Even when it came to supporting one's own troops, situational awareness differed among the various forces. For example, in one situation, German helicopters received the order to pick up a wounded soldier. The chain was as follows: The troops called their TOC in Kunduz. The TOC called the personal evacuation coordination center (PECC) in Mazar-e-Sharif. The PECC in Mazar-e-Sharif had to figure out which medical evacuation (MEDEVAC) helicopters were available and then issued orders to the Air-MEDEVAC TOC in Kunduz. The Air- MEDEVAC TOC launched the helicopters more than one hour after the ground troops requested MEDEVAC support. After a further 25 minutes' "notes to move"—the time it took after getting the call to be ready to act—the helicopters overflew an insurgent hotspot and were hit by small-arms fire. Based on a debrief of the pilots, it turned out that the crew had no clue what was happening on the ground because they received all of their information from their TOC in Mazar-e-Sharif. That TOC had a completely different situational picture than one from the Kunduz area would have had. Sadly, the helicopter was only five flight-minutes away from the wounded soldier, but it took nearly an hour and a half to pick him up—even though the MEDEVAC crew did not have any parallel ongoing missions that day.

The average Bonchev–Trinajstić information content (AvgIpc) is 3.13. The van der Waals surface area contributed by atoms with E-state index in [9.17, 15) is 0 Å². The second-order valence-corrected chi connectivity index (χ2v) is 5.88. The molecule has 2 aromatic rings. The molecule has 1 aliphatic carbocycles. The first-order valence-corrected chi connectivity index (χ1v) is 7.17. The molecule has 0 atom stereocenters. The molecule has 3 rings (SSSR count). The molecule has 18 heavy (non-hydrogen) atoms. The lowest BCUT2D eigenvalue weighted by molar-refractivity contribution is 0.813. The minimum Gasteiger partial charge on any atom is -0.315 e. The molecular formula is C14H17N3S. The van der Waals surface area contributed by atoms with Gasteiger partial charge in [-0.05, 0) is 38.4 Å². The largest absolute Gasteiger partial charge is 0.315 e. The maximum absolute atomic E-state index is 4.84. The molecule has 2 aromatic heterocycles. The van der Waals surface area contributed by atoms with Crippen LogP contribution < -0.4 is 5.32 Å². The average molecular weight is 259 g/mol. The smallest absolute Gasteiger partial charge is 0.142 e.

A second, much worse example involved a PRT patrol that had the task of speaking with elders of an Afghan village regarding the progress of reconstruction. Not knowing where ISAF forces were operating, the patrol, with its civilian cars, moved into the box of an American infantry unit without telling them. The patrol was ambushed by insurgents and returned fire, not knowing that they were firing in the direction of a company of TF KDZ that had their position in the vicinity of the ambush site, just outside of the American box. TF KDZ returned fire, not knowing that they aimed toward the PRT patrol instead of the insurgents. It took a long time for the PRT patrol to solve the tricky situation and link up with the Americans because of different chains of command, different information about the situation on the ground, different procedures, and different radio frequencies and unknown call signs. Luckily, nobody was injured in the event.